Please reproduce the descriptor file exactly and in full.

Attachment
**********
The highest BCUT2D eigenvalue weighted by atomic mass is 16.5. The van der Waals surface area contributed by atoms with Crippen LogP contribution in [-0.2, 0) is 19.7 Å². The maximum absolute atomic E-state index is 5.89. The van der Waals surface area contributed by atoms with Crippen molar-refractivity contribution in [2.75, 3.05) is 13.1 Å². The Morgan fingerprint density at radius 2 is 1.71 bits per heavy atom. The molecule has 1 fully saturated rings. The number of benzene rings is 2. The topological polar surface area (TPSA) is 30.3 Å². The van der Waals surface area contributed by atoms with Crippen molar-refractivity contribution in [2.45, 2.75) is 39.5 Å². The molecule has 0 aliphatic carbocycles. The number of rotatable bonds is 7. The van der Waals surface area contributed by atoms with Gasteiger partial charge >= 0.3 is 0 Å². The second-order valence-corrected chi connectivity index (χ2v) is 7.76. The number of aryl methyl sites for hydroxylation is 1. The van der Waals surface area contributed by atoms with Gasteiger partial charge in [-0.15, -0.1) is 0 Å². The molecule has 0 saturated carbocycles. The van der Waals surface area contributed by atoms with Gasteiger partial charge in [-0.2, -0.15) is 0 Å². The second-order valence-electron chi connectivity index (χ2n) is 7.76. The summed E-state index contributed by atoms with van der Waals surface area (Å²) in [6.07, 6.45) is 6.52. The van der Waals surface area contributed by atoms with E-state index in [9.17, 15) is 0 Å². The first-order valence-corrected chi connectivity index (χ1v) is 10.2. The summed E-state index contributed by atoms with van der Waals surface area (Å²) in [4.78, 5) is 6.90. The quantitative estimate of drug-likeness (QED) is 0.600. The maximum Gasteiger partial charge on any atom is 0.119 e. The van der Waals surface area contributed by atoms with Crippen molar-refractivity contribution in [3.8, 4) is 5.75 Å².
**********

The highest BCUT2D eigenvalue weighted by atomic mass is 16.5. The van der Waals surface area contributed by atoms with Crippen LogP contribution in [-0.2, 0) is 19.7 Å². The maximum absolute atomic E-state index is 5.89. The van der Waals surface area contributed by atoms with Crippen molar-refractivity contribution in [2.75, 3.05) is 13.1 Å². The Morgan fingerprint density at radius 2 is 1.71 bits per heavy atom. The molecule has 1 fully saturated rings. The number of benzene rings is 2. The topological polar surface area (TPSA) is 30.3 Å². The van der Waals surface area contributed by atoms with Crippen molar-refractivity contribution in [2.45, 2.75) is 39.5 Å². The molecule has 0 aliphatic carbocycles. The number of rotatable bonds is 7. The van der Waals surface area contributed by atoms with Gasteiger partial charge >= 0.3 is 0 Å². The second-order valence-corrected chi connectivity index (χ2v) is 7.76. The number of aryl methyl sites for hydroxylation is 1. The van der Waals surface area contributed by atoms with Gasteiger partial charge in [-0.15, -0.1) is 0 Å². The molecule has 0 saturated carbocycles. The van der Waals surface area contributed by atoms with Gasteiger partial charge in [-0.2, -0.15) is 0 Å². The second-order valence-electron chi connectivity index (χ2n) is 7.76. The summed E-state index contributed by atoms with van der Waals surface area (Å²) in [6.07, 6.45) is 6.52. The van der Waals surface area contributed by atoms with E-state index in [9.17, 15) is 0 Å². The first-order valence-corrected chi connectivity index (χ1v) is 10.2. The summed E-state index contributed by atoms with van der Waals surface area (Å²) in [4.78, 5) is 6.90. The quantitative estimate of drug-likeness (QED) is 0.600. The maximum Gasteiger partial charge on any atom is 0.119 e. The van der Waals surface area contributed by atoms with Crippen molar-refractivity contribution in [3.8, 4) is 5.75 Å².